|Intro||French army officer|
|Was||Writer Musician Composer Poet Playwright|
|Field||Film, TV, Stage & Radio Literature Music|
|Birth||10 May 1760, Lons-le-Saunier, arrondissement of Lons-le-Saunier, Jura, Bourgogne-Franche-Comté|
|Death||26 June 1836, Choisy-le-Roi, canton of Choisy-le-Roi, arrondissement of Créteil, Val-de-Marne (aged 76 years)|
Claude Joseph Rouget de Lisle (French: [klod ʒɔzɛf ʁuʒɛ d(ə) lil]), sometimes spelled de l'Isle or de Lile (10 May 1760 – 26 June 1836), was a French army officer of the French Revolutionary Wars. He is known for writing the words and music of the Chant de guerre pour l'armée du Rhin in 1792, which would later be known as La Marseillaise and become the French national anthem.
Rouget de Lisle was born at Lons-le-Saunier, reputedly on a market day. His parents lived in the neighbouring village of Montaigu. A plaque was placed at the precise spot of his birth and a statue erected in the town's center in 1882. He was the eldest son of Claude Ignace Rouget (5 April 1735 – 6 August 1792) at Orgelet and Jeanne Madeleine Gaillande (2 July 1734 – 20 March 1811).
He enlisted into the army as an engineer and attained the rank of captain. A royalist, like his father, he refused to take the oath of allegiance to the new constitution. Rouget de Lisle was cashiered and thrown into prison in 1793, narrowly escaping the guillotine. He was freed during the Thermidorian Reaction and retired to Montague.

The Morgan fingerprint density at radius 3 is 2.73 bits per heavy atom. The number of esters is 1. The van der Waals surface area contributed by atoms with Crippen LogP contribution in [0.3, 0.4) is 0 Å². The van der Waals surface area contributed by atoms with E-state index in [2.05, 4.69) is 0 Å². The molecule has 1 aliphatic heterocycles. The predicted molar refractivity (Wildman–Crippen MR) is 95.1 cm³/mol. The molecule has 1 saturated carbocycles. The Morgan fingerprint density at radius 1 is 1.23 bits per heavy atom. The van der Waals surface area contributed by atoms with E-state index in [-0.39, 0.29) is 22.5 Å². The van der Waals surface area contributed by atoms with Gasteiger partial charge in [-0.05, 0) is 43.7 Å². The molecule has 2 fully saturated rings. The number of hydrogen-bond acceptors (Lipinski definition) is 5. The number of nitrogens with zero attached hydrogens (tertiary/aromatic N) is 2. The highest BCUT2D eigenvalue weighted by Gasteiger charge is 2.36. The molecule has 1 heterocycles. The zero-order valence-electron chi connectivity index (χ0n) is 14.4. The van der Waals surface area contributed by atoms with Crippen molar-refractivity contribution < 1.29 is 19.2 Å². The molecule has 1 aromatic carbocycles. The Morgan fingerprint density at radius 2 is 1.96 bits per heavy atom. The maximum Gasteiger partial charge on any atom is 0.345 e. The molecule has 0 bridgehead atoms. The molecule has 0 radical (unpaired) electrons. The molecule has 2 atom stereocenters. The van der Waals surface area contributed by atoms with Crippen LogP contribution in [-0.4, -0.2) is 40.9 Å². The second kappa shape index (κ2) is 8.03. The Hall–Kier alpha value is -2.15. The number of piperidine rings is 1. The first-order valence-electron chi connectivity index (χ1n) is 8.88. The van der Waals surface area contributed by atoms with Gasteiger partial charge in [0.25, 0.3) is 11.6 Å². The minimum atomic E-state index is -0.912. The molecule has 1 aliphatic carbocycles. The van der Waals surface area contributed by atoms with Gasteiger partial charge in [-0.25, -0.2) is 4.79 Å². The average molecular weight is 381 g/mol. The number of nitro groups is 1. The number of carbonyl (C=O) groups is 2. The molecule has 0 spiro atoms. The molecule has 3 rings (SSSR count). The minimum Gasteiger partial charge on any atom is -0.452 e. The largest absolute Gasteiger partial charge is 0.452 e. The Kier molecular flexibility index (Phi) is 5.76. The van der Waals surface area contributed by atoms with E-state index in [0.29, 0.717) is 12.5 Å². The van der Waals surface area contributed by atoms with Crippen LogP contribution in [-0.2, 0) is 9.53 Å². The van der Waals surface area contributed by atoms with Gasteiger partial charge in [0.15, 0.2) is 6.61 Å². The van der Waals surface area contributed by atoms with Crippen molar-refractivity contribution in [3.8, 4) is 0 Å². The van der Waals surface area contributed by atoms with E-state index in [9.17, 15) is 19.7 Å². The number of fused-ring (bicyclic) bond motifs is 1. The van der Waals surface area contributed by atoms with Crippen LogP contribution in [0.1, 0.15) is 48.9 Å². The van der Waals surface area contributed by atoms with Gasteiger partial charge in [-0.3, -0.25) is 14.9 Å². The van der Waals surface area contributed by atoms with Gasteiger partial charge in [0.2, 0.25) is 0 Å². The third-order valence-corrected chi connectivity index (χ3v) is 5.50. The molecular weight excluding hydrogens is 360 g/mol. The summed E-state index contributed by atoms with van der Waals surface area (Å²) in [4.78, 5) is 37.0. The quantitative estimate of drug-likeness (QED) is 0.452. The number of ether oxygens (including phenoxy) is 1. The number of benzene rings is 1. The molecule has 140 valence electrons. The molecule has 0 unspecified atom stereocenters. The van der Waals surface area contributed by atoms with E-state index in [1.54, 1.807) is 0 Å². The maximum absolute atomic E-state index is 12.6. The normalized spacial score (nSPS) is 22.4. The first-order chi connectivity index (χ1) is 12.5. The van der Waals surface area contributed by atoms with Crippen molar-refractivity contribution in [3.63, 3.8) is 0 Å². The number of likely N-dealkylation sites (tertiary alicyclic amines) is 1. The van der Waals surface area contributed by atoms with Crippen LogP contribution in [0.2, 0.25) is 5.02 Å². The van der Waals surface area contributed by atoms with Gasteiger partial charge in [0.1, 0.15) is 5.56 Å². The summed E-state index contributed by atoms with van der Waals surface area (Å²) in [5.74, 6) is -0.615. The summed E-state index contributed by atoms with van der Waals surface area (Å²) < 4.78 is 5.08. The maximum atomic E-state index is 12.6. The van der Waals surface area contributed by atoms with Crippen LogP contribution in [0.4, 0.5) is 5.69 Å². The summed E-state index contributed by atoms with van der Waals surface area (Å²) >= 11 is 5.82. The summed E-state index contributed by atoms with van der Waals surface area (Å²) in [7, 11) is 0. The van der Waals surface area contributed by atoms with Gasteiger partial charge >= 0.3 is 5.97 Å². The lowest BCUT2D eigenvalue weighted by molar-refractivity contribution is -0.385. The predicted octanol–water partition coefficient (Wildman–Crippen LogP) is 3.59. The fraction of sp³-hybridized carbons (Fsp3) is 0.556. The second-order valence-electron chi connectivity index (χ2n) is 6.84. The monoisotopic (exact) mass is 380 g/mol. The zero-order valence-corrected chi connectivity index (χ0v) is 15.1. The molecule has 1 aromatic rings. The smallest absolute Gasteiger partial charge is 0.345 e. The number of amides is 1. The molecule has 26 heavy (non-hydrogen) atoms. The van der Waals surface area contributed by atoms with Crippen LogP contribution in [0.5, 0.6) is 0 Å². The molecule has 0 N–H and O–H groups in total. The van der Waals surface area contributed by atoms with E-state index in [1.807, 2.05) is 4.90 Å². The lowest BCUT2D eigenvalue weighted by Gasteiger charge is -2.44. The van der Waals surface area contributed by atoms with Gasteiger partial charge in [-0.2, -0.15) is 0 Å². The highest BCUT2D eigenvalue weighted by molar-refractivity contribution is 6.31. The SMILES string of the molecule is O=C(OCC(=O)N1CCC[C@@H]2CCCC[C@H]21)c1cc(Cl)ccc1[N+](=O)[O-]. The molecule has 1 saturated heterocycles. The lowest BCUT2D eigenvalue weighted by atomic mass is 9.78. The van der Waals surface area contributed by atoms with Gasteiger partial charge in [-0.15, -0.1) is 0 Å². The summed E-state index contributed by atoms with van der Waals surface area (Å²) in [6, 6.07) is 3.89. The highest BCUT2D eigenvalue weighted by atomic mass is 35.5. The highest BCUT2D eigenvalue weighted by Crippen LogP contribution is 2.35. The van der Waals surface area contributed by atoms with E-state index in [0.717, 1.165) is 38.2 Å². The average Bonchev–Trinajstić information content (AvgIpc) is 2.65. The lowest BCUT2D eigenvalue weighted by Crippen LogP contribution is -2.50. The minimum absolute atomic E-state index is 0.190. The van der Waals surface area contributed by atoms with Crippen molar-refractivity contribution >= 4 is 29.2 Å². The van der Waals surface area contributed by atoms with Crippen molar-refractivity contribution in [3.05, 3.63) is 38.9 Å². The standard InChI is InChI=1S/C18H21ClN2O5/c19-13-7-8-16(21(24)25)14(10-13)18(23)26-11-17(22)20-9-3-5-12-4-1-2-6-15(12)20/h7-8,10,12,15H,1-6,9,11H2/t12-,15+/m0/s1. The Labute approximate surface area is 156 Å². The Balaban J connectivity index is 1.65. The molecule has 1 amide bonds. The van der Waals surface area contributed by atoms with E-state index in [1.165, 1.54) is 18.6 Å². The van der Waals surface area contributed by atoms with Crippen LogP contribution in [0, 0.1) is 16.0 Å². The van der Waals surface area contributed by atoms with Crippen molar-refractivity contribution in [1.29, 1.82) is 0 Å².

The song that has immortalized him, La Marseillaise, was composed at Strasbourg, where Rouget de Lisle was garrisoned in April 1792. France had just declared war on Austria, and the mayor of Strasbourg, baron Philippe-Frédéric de Dietrich, held a dinner for the officers of the garrison, at which he lamented that France had no national anthem. Rouget de Lisle returned to his quarters and wrote the words in a fit of patriotic excitement after a public dinner. The piece was at first called Chant de guerre pour l'armée du Rhin ("War Song for the Army of the Rhine") and only received its name of Marseillaise from its adoption by the Provençal volunteers whom Barbaroux introduced into Paris and who were prominent in the storming of the Tuileries Palace on 10 August 1792.
After the war, Rouget de Lisle wrote a few other songs of the same kind as the Marseillaise and in 1825 he published Chants français (French Songs) in which he set to music fifty songs by various authors. His Essais en vers et en prose (Essays in Verse and Prose, 1797) contains the Marseillaise; a prose tale Adelaide et Monville of the sentimental kind; and some occasional poems. He returned to public life after the July Revolution; Louis Philippe awarded him the Legion of Honour.
Rouget de Lisle died in poverty in Choisy-le-Roi, Val de Marne. His ashes were transferred from Choisy-le-Roi cemetery to the Invalides on 14 July 1915, during World War I.